MLB Advanced Analytics: SLG-xSLG
Mike Alexander breaks down SLG vs. xSLG and how it can be used as a tool to predict regression to the mean.
It’s a good point in the season to examine the quality of contact hitters are producing. One way to do that is through Statcast’s Expected Slugging Percentage (xSLG). They come up with xSLG using a formulation of exit velocity, launch angle, and occasionally sprint speed. By looking at the expected outcome of a ball in play we’re valuing the quality of contact and not just the outcome. Defensive shortcomings are also removed by xSLG. Which is good, since hitters don’t get to choose the centerfielder they play against.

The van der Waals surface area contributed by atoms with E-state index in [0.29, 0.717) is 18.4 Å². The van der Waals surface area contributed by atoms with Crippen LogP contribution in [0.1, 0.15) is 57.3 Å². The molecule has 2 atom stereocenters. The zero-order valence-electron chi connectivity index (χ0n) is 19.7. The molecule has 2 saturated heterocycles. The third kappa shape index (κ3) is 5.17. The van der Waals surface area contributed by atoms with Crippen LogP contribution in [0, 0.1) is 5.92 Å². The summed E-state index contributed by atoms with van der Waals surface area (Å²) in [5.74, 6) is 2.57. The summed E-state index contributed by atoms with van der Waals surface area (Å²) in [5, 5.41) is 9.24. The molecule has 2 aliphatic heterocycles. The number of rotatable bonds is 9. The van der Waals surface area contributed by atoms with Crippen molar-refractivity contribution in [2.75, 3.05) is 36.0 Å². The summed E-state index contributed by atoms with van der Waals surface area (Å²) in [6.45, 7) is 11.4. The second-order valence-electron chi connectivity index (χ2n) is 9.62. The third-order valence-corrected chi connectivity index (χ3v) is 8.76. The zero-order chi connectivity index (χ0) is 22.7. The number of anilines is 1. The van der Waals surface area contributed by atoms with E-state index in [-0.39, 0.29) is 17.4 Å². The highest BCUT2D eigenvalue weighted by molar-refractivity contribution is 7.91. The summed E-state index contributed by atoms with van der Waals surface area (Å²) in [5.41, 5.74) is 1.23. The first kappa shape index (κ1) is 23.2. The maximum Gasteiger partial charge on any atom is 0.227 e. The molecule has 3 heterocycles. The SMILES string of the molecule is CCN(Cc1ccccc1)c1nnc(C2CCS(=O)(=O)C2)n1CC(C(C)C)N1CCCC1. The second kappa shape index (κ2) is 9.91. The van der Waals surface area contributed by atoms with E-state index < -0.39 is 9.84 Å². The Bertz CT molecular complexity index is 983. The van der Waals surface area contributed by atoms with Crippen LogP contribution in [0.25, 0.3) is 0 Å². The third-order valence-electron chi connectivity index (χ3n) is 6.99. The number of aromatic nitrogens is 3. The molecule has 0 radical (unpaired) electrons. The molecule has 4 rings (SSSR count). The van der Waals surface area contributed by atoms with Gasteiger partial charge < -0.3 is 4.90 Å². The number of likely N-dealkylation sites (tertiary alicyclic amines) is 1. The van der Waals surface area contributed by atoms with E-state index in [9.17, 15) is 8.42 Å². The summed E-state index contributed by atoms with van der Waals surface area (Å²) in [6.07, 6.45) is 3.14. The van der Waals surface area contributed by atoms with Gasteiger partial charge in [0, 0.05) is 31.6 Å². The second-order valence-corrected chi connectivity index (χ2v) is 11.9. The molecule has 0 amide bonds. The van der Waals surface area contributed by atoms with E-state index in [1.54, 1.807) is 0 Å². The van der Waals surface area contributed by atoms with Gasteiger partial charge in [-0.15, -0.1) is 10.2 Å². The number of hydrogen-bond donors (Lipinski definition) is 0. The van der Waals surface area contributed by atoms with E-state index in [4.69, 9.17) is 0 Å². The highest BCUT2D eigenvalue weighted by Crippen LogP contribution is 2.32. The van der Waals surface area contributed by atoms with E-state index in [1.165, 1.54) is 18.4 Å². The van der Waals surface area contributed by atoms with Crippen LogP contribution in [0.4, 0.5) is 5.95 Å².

Here are the top 20 batters in SLG-xSLG with a minimum 100 pitches faced. These are the players with the best contact and least good fortune.
Kendrys Morales is the poster boy for hard contact with poor results. It just happens every year. His approach emphasizes power but he’s not elite at generating it.
Consider Nate Lowe if you’re looking for a prospect to stash. The Rays have already used his option for the season so there’s less barrier...